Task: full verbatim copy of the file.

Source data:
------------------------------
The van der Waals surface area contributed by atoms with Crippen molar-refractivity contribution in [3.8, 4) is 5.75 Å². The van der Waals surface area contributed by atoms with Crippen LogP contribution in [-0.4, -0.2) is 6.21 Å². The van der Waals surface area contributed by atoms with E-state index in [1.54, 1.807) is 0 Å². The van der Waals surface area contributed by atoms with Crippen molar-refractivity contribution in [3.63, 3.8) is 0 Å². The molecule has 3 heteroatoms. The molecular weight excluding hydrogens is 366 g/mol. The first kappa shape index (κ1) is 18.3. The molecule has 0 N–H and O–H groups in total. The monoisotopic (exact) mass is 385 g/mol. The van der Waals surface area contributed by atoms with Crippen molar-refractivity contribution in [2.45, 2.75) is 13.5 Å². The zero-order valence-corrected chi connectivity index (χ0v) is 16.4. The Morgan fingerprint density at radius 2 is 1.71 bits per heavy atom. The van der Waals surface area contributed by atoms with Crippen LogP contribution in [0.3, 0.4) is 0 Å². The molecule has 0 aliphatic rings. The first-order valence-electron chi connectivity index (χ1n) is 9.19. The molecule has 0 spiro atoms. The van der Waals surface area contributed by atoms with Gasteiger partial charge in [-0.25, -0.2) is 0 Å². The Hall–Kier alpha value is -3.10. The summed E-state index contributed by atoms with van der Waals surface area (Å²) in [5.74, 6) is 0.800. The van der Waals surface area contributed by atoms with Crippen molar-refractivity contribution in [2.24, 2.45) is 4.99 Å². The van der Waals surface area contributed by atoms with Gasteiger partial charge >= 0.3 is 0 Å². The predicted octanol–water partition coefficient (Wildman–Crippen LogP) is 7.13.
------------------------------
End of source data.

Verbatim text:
The van der Waals surface area contributed by atoms with Crippen molar-refractivity contribution in [3.8, 4) is 5.75 Å². The van der Waals surface area contributed by atoms with Crippen LogP contribution in [-0.4, -0.2) is 6.21 Å². The van der Waals surface area contributed by atoms with E-state index in [1.54, 1.807) is 0 Å². The van der Waals surface area contributed by atoms with Crippen molar-refractivity contribution in [3.63, 3.8) is 0 Å². The molecule has 3 heteroatoms. The molecular weight excluding hydrogens is 366 g/mol. The first kappa shape index (κ1) is 18.3. The molecule has 0 N–H and O–H groups in total. The monoisotopic (exact) mass is 385 g/mol. The van der Waals surface area contributed by atoms with Crippen molar-refractivity contribution in [2.45, 2.75) is 13.5 Å². The zero-order valence-corrected chi connectivity index (χ0v) is 16.4. The Morgan fingerprint density at radius 2 is 1.71 bits per heavy atom. The van der Waals surface area contributed by atoms with Crippen LogP contribution in [0.3, 0.4) is 0 Å². The molecule has 0 aliphatic rings. The first-order valence-electron chi connectivity index (χ1n) is 9.19. The molecule has 0 spiro atoms. The van der Waals surface area contributed by atoms with Gasteiger partial charge in [-0.25, -0.2) is 0 Å². The Hall–Kier alpha value is -3.10. The summed E-state index contributed by atoms with van der Waals surface area (Å²) in [5.74, 6) is 0.800. The van der Waals surface area contributed by atoms with Crippen molar-refractivity contribution in [2.24, 2.45) is 4.99 Å². The van der Waals surface area contributed by atoms with Gasteiger partial charge >= 0.3 is 0 Å². The predicted octanol–water partition coefficient (Wildman–Crippen LogP) is 7.13.